Kaani tribe, generally known as Kaanikkaar reside in the Agasthyarkoodam of southern districts of Kerala. They are best known for exposing the medical purposes of Arogya Pacha (Trichopus zeylanicus) to outer world. They mostly reside in the eastern mountain ranges of Thiruvananthapuram and Kollam districts. There are 6 settlements in Thiruvananthapuram district itself – Chembikunnu, Allathaara, Njaaraneeli, Eetimoodu, Kattilakkuzhi and Ilanjiyam.

Comparing with other tribal groups, Kaani owns a better social status. Many of them own acres of land. As they had provisions to mingle with people of towns and cities, most of them are well educated and well employed too. But one settlement still stays at Njaaraneeli who earn a living by cultivating in forest lands and exploring other forest resources. Majority of males in this settlement are still daily wage workers. A few of them earn a living through rubber plantation. As per latest reports, there are 505 houses in the settlement with a total population of 2370.

A short note on Daya Bai

Before I conclude let me add a short note on Daya Bai, a woman activist who works for the uplift of tribals in central India. Originally belonged to a prosperous Christian family in Pala, she works for the welfare of tribal communities since her younger age. She is always seen in tribal costumes, and in December 2015, she came to limelight when she was asked to get out of KSRTC bus by bus conductor and driver while she was travelling from Thrissur to Aluva at late night. As she didn’t know the exact bus stop, she took bus ticket till Aluva only which invited verbal abuses from both. Though she was willing to give extra fare, she was asked to get out of the bus at late night.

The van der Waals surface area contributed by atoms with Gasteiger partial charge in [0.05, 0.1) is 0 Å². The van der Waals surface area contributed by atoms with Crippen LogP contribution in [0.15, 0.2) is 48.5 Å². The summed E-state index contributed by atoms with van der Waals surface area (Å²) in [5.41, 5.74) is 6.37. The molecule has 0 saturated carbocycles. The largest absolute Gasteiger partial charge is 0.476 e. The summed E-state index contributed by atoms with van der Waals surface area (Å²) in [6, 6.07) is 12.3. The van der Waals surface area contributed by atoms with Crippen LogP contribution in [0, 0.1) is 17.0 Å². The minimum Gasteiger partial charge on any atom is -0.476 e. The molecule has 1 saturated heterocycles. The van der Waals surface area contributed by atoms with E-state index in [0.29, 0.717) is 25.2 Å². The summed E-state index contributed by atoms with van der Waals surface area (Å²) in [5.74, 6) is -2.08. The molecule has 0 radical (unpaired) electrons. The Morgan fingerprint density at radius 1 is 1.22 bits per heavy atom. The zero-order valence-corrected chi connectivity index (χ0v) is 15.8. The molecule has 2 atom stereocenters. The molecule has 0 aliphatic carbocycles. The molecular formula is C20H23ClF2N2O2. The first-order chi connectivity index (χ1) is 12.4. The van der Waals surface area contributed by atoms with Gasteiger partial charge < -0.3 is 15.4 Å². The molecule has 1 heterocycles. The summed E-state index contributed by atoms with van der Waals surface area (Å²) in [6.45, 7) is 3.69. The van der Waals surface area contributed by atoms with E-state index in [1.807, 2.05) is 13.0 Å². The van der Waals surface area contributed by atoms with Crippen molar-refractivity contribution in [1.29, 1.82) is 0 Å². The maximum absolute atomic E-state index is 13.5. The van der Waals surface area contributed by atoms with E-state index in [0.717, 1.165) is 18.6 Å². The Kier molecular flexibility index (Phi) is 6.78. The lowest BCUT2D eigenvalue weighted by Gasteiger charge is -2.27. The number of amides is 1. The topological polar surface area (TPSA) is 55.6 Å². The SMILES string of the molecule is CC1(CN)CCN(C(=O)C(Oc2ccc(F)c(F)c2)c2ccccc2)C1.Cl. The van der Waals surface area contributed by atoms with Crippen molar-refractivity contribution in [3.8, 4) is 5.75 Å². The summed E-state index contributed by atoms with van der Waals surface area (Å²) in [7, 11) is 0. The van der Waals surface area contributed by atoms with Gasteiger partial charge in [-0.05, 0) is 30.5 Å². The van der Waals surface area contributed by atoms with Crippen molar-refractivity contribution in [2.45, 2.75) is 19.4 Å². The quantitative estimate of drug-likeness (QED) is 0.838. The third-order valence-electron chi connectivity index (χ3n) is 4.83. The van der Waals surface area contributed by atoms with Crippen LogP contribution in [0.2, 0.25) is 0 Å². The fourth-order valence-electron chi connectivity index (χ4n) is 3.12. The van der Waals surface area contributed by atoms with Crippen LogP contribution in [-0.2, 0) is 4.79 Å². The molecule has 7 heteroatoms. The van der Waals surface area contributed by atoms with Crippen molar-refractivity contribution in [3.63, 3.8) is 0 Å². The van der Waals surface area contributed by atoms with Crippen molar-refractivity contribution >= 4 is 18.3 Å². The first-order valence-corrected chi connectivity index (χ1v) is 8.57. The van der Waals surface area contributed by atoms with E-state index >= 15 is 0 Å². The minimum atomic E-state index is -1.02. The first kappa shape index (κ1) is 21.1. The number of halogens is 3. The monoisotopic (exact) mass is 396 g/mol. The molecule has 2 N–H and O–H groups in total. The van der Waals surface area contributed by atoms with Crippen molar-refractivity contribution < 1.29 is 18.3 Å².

Article and Image courtesy: Mathrubhumi

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A freelance writer and blogger by profession since October 2011, interested in writing over a wide range of topics. Hope you enjoy my writings. I belong to one of the beautiful places of the world, Kerala, nicknamed as 'God's own country'.